Anxiety About Anxiety: How a Small Shift in Attitude Can Create Change

Therapy is all about change. It’s about learning new skills, finding new perspectives and developing insight. Solving a problem you’ve been working on can be an ah-ha! moment. It all makes sense, you get it, it becomes crystal clear.

Sometimes, you solve a problem slowly — little by little. Therapy can help you notice your own life in new ways, considering and appreciating your own progress. With fresh eyes and a more flexible, expansive worldview. This process isn’t just about insight, it’s chemical: by learning new things about yourself and evolving your perspective, you’re creating new brain pathways for experiencing yourself and the world around you.

Change can sometimes involve learning a new skill. The skill can be about a shift in perspective or approach to a persistent problem. For example, with anxiety change can occur when we ironically stop fighting the anxious feelings but instead approach them with curiosity. What physical sensations do I experience when I am anxious? They can feel dangerous, but are they? What happens if I try to get to know them? Do they become less frightening? Ahhhh…look at that, yes, they become a little less threatening. As I get more comfortable with them, I am less anxious about the feelings themselves.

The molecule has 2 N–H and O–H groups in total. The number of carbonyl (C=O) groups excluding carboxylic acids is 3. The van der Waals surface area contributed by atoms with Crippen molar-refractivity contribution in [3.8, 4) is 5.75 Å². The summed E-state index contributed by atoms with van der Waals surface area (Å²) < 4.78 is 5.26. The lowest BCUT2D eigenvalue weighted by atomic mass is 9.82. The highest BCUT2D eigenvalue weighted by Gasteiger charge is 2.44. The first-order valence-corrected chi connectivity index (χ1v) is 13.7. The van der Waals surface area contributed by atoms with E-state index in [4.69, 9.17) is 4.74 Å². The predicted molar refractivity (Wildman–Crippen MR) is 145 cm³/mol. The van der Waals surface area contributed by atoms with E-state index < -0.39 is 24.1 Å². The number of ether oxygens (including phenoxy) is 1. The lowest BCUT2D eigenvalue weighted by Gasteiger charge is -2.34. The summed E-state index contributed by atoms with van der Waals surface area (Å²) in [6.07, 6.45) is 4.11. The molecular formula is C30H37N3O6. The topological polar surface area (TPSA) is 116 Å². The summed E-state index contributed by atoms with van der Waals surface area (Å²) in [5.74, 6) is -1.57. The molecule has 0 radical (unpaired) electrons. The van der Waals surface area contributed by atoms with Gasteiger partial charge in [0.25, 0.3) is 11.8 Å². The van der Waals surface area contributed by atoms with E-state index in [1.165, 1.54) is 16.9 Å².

It’s often a revelation that anxiety can get heightened by anxiety about the anxiety. We call this having a secondary emotion about the first emotion, which in turn amplifies the emotional intensity of all of it.

The skill involved in this approach strengthens the part of ourselves that can exercise an internal sense of agency through deliberately thinking and approaching a feeling or experience in a new way. As we practice these new abilities we create change. In the case of anxiety, it gradually loses its power to overwhelm us when we are curious instead of afraid. We now have at least one tool in our skill set to transform it into a different felt experience.

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